Capital punishment history
March 5, 2021
Humanity has never been known for its humane and compassionate treatment of those accused of misdemeanors. From stoning and crucifying, to the invention of the guillotine, anyone seen as “criminals” in the eyes of the people and its government have been torn apart, tortured and killed. The United States is no different and has practiced capital punishment officially since the late 1700’s as a way to punish guilty lawbreakers. However, since its lifetime, it has disproportionately impacted minorities like people of color and disabled citizens in America with court biases and higher rates of executions. Capital punishment must be abolished in the United States due to the racism and prejudice shown in the judicial sentencing, as well as the inhumane treatment, costliness, and the fatal possibility of innocence.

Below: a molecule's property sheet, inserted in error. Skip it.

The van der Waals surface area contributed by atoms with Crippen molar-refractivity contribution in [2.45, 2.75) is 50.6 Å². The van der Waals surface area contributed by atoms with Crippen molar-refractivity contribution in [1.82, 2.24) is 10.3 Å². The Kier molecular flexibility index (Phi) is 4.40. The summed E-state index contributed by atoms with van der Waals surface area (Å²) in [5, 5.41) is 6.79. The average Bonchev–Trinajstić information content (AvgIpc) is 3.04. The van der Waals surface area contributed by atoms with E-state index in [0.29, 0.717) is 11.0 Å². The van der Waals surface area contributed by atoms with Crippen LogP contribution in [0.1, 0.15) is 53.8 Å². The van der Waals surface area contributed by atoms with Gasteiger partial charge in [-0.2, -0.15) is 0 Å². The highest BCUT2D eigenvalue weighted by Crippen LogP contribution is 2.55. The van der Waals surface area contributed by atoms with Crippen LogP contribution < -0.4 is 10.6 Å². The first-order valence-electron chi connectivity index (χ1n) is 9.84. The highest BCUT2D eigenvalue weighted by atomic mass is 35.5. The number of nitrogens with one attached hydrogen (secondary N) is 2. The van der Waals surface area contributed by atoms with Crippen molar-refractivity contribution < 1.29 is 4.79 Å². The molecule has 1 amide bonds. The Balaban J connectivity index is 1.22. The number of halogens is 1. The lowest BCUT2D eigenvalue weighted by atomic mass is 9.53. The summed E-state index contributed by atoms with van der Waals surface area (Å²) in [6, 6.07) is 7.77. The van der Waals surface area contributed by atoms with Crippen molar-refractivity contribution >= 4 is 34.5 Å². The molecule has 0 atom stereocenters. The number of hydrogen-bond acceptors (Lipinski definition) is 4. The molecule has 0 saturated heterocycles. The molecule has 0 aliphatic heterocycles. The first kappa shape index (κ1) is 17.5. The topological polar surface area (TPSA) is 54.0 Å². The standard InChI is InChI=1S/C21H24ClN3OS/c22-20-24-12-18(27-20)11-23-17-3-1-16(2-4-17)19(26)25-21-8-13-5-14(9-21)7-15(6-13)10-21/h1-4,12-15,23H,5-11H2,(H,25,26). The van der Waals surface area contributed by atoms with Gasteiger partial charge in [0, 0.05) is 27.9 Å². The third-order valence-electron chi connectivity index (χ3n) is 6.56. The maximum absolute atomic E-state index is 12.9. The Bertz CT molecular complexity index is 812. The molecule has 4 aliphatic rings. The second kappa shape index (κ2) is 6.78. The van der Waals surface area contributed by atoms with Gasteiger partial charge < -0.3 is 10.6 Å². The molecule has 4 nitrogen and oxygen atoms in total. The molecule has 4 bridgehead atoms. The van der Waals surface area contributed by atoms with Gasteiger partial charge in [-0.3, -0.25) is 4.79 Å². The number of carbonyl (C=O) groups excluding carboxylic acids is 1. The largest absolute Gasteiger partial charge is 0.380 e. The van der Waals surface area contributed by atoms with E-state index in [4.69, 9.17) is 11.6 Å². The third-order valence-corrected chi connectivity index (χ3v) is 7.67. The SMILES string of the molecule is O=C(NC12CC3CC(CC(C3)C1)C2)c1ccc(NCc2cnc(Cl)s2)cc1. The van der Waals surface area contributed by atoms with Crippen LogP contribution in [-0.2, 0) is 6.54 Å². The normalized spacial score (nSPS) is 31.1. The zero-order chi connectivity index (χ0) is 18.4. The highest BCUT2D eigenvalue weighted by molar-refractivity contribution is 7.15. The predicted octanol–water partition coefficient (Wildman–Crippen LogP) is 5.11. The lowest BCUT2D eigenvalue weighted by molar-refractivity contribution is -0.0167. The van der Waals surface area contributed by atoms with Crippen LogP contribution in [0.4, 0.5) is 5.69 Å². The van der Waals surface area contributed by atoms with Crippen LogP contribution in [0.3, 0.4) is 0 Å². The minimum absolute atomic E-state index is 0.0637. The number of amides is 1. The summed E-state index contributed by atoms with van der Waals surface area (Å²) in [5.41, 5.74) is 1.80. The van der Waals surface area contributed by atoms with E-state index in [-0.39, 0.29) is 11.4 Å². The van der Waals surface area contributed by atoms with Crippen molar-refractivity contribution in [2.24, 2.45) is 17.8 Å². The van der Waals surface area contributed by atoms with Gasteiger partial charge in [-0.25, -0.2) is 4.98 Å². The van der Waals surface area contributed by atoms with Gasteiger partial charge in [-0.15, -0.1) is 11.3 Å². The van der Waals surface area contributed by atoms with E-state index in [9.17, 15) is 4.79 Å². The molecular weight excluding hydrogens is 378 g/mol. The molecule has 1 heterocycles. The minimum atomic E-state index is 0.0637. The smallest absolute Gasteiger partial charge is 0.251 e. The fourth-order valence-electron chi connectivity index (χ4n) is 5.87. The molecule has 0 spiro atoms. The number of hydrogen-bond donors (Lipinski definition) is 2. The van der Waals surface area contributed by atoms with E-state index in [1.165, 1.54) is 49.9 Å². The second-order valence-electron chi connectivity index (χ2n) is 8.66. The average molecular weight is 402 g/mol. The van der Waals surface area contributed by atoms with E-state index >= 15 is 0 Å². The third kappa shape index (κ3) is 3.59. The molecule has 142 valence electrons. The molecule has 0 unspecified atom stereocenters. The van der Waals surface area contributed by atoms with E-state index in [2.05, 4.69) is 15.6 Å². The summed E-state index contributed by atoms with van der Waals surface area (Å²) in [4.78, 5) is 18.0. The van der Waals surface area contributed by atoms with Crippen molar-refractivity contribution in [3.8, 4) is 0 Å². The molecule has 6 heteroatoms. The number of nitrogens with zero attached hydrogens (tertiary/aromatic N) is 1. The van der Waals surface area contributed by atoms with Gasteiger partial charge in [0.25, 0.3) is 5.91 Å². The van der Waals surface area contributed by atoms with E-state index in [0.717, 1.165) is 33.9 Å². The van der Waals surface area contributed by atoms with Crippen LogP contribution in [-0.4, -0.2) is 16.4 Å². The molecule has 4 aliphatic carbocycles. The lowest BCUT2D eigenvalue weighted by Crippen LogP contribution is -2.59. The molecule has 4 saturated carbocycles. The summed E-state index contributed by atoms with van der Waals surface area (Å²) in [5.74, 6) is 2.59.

The death penalty has a long history in the U.S. Starting with the Punishment of Crimes Act in 1790, only 14 years after America declared independence from Britain, this paved the way for the legal, governmental killing of guilty offenders. By the 1800s, the death penalty was required for certain crimes like murder, but many guilty criminals were set free because the jury did not think their crime constituted for such an extreme punishment. The jury would proceed to determine life or death sentencing into the 1900s, and in the 1930s, America averaged 167 deaths per year, according to gale.com. However, capital punishment was met with resistance in the 1960s, and it faced moral, legal, and political opposition. This backlash led to reform in the 1970s, with the judicial system recognizing the racial and mental bias it had previously held. Even with this effort, execution rates steadily rose through the 1970s, as did incarceration. To this day, black citizens are still the majority of Americans on death row, and the recent protests of 2020 have called attention to this inconsistency. Throughout June and later on in the year with the scheduled killings of offenders like Dustin Higgs by the Trump administration, Americans have called for the abandonment of capital punishment. After a 17 year hiatus, Former President Donald Trump scheduled and federally executed 13 people over the span of 6 months, almost half of them black, and including those struggling with mental illness like Lisa Montgomery. With the recent actions of the federal government and the negative response from American citizens, especially within the Black Lives Matter community, now more than ever is time to address, reconcile, and abolish the death penalty and in turn its effect is has had on people over the course of time.